53%Governance and risk management leaders reported “some” or “significant” increase in their level of dependence on third parties in the last year1
66%Governance and risk management leaders perceived “some” or “significant” increase in risks inherent in the extended enterprise1
 Deloitte: “Focusing on the climb ahead: Third-party governance and risk management,” Extended enterprise risk management global survey 2018
The primary objectives of a Chief Sourcing Officer (CSO) are to enable a strategic approach to sourcing, while keeping third-party risks in check, and strengthening third-party performance. The CSO is also expected to ensure that third-party management strategies evolve in line with changing consumer demands and technology trends.
Meanwhile, the extended enterprise is growing more complex. Regulatory scrutiny around third-party governance is increasing. And cost pressures are escalating. All these challenges make the CSO’s role a tough balancing act.
To effectively manage the extended enterprise, many CSOs are choosing to build an enterprise-wide third-party governance program that can deliver comprehensive and real-time information on third-party risks, compliance, and performance. With such a program, CSOs can help the business gain the visibility they need to prevent third-party risk incidents, improve resilience, contain costs, and optimize performance. In addition, sourcing and procurement policies can be better aligned to regulatory requirements.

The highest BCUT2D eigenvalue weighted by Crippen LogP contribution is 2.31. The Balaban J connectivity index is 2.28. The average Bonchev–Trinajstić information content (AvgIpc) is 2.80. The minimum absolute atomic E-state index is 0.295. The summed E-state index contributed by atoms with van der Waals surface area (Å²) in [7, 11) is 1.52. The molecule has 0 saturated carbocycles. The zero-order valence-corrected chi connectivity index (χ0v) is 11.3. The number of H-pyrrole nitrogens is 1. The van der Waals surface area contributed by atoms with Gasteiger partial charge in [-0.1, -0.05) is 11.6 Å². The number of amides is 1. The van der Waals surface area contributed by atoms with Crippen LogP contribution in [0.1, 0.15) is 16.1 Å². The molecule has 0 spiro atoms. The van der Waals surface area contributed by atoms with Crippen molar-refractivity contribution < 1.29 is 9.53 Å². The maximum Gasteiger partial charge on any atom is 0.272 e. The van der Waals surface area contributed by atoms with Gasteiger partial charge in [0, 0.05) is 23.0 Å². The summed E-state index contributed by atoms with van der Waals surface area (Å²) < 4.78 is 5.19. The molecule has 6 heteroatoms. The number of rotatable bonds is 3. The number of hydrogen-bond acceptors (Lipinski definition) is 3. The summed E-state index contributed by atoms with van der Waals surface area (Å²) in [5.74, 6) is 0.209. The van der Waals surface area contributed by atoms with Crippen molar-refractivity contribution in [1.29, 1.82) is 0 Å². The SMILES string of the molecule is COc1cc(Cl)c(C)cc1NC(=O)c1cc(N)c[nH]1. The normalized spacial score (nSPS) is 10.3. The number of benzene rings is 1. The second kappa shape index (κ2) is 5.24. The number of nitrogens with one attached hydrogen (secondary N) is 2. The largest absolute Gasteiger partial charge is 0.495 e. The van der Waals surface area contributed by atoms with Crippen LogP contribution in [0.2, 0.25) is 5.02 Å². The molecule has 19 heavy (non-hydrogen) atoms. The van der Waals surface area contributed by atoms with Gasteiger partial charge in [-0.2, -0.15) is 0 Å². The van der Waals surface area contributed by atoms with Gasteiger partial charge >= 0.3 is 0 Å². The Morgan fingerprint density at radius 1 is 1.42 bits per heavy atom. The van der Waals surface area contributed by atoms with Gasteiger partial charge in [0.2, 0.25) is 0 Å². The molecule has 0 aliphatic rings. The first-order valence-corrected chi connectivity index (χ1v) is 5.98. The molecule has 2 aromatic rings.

Reduce the number of third-party risk incidents and the potential financial or reputational loss
Lower costs through third-party consolidation, efficient negotiation of contracts, and SLA tracking
Reduce losses by proactively resolving supplier performance issues, and accelerating time to market
Strengthen brand reputation and shareholder confidence by demonstrating the ability to prevent potential third-party disruptions